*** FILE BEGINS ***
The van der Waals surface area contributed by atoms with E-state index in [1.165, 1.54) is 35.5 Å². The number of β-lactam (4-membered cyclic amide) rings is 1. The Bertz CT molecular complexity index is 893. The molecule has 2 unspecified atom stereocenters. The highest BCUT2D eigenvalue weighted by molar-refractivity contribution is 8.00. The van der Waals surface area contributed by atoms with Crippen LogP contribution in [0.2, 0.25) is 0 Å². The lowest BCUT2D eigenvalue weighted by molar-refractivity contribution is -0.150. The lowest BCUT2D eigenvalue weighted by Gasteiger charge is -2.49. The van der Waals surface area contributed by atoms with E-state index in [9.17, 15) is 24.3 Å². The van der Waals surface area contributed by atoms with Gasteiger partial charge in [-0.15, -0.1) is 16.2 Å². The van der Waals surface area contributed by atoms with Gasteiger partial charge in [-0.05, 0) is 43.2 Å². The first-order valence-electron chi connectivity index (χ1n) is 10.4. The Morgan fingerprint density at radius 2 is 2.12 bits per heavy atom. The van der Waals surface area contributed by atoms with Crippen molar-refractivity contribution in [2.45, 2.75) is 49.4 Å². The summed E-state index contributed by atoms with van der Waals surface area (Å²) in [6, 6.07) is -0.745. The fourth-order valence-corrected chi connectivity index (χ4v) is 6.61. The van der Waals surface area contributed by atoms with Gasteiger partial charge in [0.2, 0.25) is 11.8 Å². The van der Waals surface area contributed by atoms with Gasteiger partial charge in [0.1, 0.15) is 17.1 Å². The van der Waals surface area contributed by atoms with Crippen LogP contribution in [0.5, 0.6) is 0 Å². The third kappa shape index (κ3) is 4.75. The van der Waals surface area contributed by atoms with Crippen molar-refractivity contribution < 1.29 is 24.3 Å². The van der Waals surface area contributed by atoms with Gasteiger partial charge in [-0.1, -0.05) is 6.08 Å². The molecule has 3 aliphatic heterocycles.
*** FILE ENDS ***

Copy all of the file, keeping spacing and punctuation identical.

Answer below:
The van der Waals surface area contributed by atoms with E-state index in [1.165, 1.54) is 35.5 Å². The number of β-lactam (4-membered cyclic amide) rings is 1. The Bertz CT molecular complexity index is 893. The molecule has 2 unspecified atom stereocenters. The highest BCUT2D eigenvalue weighted by molar-refractivity contribution is 8.00. The van der Waals surface area contributed by atoms with Crippen LogP contribution in [0.2, 0.25) is 0 Å². The lowest BCUT2D eigenvalue weighted by molar-refractivity contribution is -0.150. The lowest BCUT2D eigenvalue weighted by Gasteiger charge is -2.49. The van der Waals surface area contributed by atoms with E-state index in [9.17, 15) is 24.3 Å². The van der Waals surface area contributed by atoms with Gasteiger partial charge in [-0.15, -0.1) is 16.2 Å². The van der Waals surface area contributed by atoms with Gasteiger partial charge in [-0.05, 0) is 43.2 Å². The first-order valence-electron chi connectivity index (χ1n) is 10.4. The Morgan fingerprint density at radius 2 is 2.12 bits per heavy atom. The van der Waals surface area contributed by atoms with Crippen molar-refractivity contribution in [2.45, 2.75) is 49.4 Å². The summed E-state index contributed by atoms with van der Waals surface area (Å²) in [6, 6.07) is -0.745. The fourth-order valence-corrected chi connectivity index (χ4v) is 6.61. The van der Waals surface area contributed by atoms with Gasteiger partial charge in [0.2, 0.25) is 11.8 Å². The van der Waals surface area contributed by atoms with Gasteiger partial charge in [0.1, 0.15) is 17.1 Å². The van der Waals surface area contributed by atoms with Crippen LogP contribution in [0.5, 0.6) is 0 Å². The third kappa shape index (κ3) is 4.75. The van der Waals surface area contributed by atoms with Crippen molar-refractivity contribution < 1.29 is 24.3 Å². The van der Waals surface area contributed by atoms with Gasteiger partial charge in [-0.1, -0.05) is 6.08 Å². The molecule has 3 aliphatic heterocycles.